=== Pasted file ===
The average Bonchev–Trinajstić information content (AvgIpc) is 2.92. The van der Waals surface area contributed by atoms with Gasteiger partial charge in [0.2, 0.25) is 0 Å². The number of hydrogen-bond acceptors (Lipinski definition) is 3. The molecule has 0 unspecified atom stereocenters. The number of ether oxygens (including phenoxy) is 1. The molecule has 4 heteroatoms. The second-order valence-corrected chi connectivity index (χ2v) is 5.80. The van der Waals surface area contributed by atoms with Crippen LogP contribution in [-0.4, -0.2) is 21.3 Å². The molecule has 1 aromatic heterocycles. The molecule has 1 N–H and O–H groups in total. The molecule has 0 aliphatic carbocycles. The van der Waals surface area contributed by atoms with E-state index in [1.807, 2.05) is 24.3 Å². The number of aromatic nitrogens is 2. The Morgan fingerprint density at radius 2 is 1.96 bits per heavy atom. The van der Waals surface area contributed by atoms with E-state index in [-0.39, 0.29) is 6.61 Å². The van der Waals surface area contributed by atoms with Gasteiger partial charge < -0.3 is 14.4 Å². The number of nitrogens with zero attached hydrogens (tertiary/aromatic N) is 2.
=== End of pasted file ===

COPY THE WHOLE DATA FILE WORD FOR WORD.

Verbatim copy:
The average Bonchev–Trinajstić information content (AvgIpc) is 2.92. The van der Waals surface area contributed by atoms with Gasteiger partial charge in [0.2, 0.25) is 0 Å². The number of hydrogen-bond acceptors (Lipinski definition) is 3. The molecule has 0 unspecified atom stereocenters. The number of ether oxygens (including phenoxy) is 1. The molecule has 4 heteroatoms. The second-order valence-corrected chi connectivity index (χ2v) is 5.80. The van der Waals surface area contributed by atoms with Crippen LogP contribution in [-0.4, -0.2) is 21.3 Å². The molecule has 1 aromatic heterocycles. The molecule has 1 N–H and O–H groups in total. The molecule has 0 aliphatic carbocycles. The van der Waals surface area contributed by atoms with E-state index in [1.807, 2.05) is 24.3 Å². The number of aromatic nitrogens is 2. The Morgan fingerprint density at radius 2 is 1.96 bits per heavy atom. The van der Waals surface area contributed by atoms with E-state index in [-0.39, 0.29) is 6.61 Å². The van der Waals surface area contributed by atoms with Gasteiger partial charge < -0.3 is 14.4 Å². The number of nitrogens with zero attached hydrogens (tertiary/aromatic N) is 2.